As with our previous new book Spinglish, this appears not to be a serious scholarly work, but one that aims to be humorous and entertaining, though with underlying serious points. One of those is the already mentioned one about the difference between correlation and causation; another is that the emergence of "big data" has made it easier than ever to find completely coincidental correlations.
Source: Clara Moskowitz, "Book Review: Spurious Correlations", Scientific American, 7/14/2015
Resource: Cum Hoc Ergo Propter Hoc
Correction (8/2/2015): Originally, I wrote above about "the negative correlation between inflation and employment", but the negative correlation was supposedly between inflation and unemployment, that is, when inflation goes up unemployment goes down and when unemployment goes up inflation goes down. I have corrected the text above.
July 20th, 2015 (Permalink)
I've added a new contextomy to the "Familiar Contextomies" page, this one quoting birth control pioneer Margaret Sanger out of context. Sanger seems to be a magnet for contextomies and even outright bogus quotes, as well as having statements made by others falsely attributed to her. Of course, the bogus and falsely attributed quotes are not contextomies, so I won't be including any of those. However, there may be at least one additional Sanger contextomy worth documenting.
I didn't just fall off the back of the turnip truck onto the information superhighway, so I don't think I'm naive about the misinformation you can find on the internet. Nonetheless, I'm actually rather shocked at what comes up when you search for information about Sanger. The amount of vitriol directed at a woman who's been dead for almost fifty years is astounding. While much of this mudslinging comes from the religious right, as you might suspect, a surprising amount―at least, it surprised me―comes from the far left.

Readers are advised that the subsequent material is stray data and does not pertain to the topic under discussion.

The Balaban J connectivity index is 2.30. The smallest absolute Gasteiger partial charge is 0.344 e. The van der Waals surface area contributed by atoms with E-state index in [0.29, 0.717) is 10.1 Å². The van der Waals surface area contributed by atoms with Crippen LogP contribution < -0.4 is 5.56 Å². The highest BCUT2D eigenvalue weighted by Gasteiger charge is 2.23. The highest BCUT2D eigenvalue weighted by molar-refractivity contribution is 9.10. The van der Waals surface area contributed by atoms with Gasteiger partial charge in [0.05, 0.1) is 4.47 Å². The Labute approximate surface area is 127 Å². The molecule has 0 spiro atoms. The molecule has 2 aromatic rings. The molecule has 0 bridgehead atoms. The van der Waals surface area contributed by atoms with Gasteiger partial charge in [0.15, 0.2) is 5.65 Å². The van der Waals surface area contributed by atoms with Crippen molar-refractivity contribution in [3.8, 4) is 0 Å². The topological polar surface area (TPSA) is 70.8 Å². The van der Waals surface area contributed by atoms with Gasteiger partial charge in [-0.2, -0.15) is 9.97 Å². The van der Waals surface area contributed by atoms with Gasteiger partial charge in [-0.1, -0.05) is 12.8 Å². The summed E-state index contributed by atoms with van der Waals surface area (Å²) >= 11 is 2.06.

Of course, Sanger said and did some things for which she is rightly criticized; I'm not talking about that. I'm referring to the contextomies, fake quotes, false attributions, and the unwarranted accusations they are used to justify. So, take this as a friendly warning: in the case of Sanger quotes, don't trust; verify.
Source: Margaret Sanger, Familiar Contextomies
July 18th, 2015 (Permalink)
Courtesy Disconnect at the IRS
What does the Internal Revenue Service call hanging up on you when you phone for help? A "courtesy disconnect". According to The Associated Press:
When too many people call at once, the IRS system hangs up on callers at the beginning of their calls, rather than have them wait on hold for an hour or more. The agency refers to these hang-ups as "courtesy disconnects"….
Source: Stephen Ohlemacher, "Hello? 8 million phone calls unanswered as IRS cut taxpayer service", The Associated Press, 4/22/2015
I guess the "courtesy" comes in from the fact that, instead of making you wait on hold for an hour, they just hang up on you. But if they know that you might have to wait that long, why not inform you of the fact, allowing you to hang up if you don't want to wait? Better yet, if they really want to be courteous, why not answer the call in less than an hour?
I wonder if the IRS has one of those messages that comes on when you're on hold informing you that "your call is important to us." If the call's so important why not answer it instead of telling us how important it is? Those messages just remind the caller that the call isn't important enough to hire enough people to answer it without putting the caller on hold.